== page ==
BACK TO BLACK? Time to Restore a Colour Unfairly Banished by Superstition & Prejudice
In the realm of national teams that bear ‘coloured nicknames’, Ghana is an oddity.
France’s Les Bleus, Holland’s Oranje and Italy’s Azzurri, for instance, typically look exactly as their names suggest they should; throw in the Red Devils of Belgium, too, as one more case in point.
Not the Black Stars of Ghana, though, with the team turning out in white or red or yellow – or some combination of those – throughout its history. The notable exception, that one time when Ghana actually dressed up to their name, was 16 years ago, at the Africa Cup of Nations (AFCON).
But that was a notoriously brief experiment, truncated by the tragic memory of the singular occasion black kits were worn. That came in Ghana’s third group game against lowly Zimbabwe, one they had no business losing if they wanted to make it through to the competition’s next round.
Yet Ratomir Dujkovic’s team fell, to a shocking 2-1 defeat, as the Zimbabweans dragged the Stars down with them on their way out of the tournament. The day would come to be known, rather infamously, as the so-called Black Wednesday, with the colour reference owing as much to the symbolic darkness cast over the entire country by the result as to the jerseys Ghana wore on the day.
Ghanaian readers would know that black, in the cultures of most ethnic groups here, is generally associated with loss, misfortune, sorrow, and mourning; anyone who has ever attended a Ghanaian funeral would appreciate this.
It isn’t entirely coincidental, then, that black shirts — considered a must-have elsewhere in the world, with Arsenal’s latest offering reportedly breaking sales records – are a rarity in these parts. In fact, no Ghana Premier League club in the just-ended season had predominantly black colours featuring in its matchday closet.
The last top-flight side to express a particularly pronounced preference for black?
Swedru All Blacks (the clue is in the name, isn’t it?) – relegated years ago and still not back up.
And that apparent distaste for black – rooted deep in superstition, largely – has, as implied earlier, been reflected very much at the national level. That explains, at least in part, the prompt banishment of the black shirt – a collectors’ item now – following the AFCON 2006 fiasco. It hasn’t returned since, but PUMA must have the template still lying around somewhere – and maybe it’s time to get it off the shelves and dust it off.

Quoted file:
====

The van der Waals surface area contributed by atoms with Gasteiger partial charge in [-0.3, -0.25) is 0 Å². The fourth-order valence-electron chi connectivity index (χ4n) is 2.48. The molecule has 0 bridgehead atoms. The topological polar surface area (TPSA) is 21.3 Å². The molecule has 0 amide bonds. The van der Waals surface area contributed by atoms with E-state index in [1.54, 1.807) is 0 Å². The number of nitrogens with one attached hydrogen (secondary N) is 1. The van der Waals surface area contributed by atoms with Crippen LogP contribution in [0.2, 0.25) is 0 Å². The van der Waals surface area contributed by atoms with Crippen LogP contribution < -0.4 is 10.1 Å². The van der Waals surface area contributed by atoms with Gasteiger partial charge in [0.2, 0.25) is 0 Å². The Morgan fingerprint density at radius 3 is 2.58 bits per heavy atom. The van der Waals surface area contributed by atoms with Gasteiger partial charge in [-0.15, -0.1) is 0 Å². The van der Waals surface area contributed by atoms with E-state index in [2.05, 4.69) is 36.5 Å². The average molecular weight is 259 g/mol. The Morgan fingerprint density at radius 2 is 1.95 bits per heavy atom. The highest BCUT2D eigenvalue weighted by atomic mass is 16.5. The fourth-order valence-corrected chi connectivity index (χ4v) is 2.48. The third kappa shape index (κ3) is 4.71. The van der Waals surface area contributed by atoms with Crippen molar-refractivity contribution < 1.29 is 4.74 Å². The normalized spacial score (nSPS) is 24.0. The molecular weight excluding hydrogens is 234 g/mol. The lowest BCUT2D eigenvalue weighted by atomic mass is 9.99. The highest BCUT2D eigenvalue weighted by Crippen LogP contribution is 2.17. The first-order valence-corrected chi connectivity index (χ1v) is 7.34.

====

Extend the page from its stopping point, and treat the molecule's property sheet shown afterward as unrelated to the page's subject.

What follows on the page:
The black shirt, don’t forget, was the original alternative wear produced by the German manufacturers when it signed Ghana up as clients after a ticket to a maiden World Cup appearance, in 2005, was booked; it was, in fact, supposed to have made its World Cup debut when Ghana took on the United States at Germany 2006, only to be denied by that twist of fate in Ismailia just months prior.
And while Qatar 2022 is surely too soon for the black shirt to claim its rightful place on the biggest stage, with PUMA having already dropped the new primary jersey (white, rather unsurprisingly yet very annoyingly) and lined up the secondary option (yellow, if not red), a comeback is never too late.
Black – the colour of the star that takes a central position in Ghana’s flag, that long-standing symbol of African emancipation that embodies Ghana’s claim of being the standard-bearer for the continent’s emergence from colonial rule all those years ago – is more representative of the national team than yellow or red or (sigh!) white that the lads are admittedly far more accustomed to wearing.
True, a black-coloured star has featured, in some form, on Ghana kits down the years, but it really is the entire shirt itself – not just some small part of it – that should be coloured same as the team’s nickname. Beyond the next Mundial, then, the conversation ought to be had about bringing back the black in its fullest sense.
One terrible result was all it took to confine the colour to the basement of our collective consciousness (and even that is a subject for legitimate debate); one terrific result (or two) is all it might take to erase such unfounded prejudice and remind the masses that black, after all, is who we really are.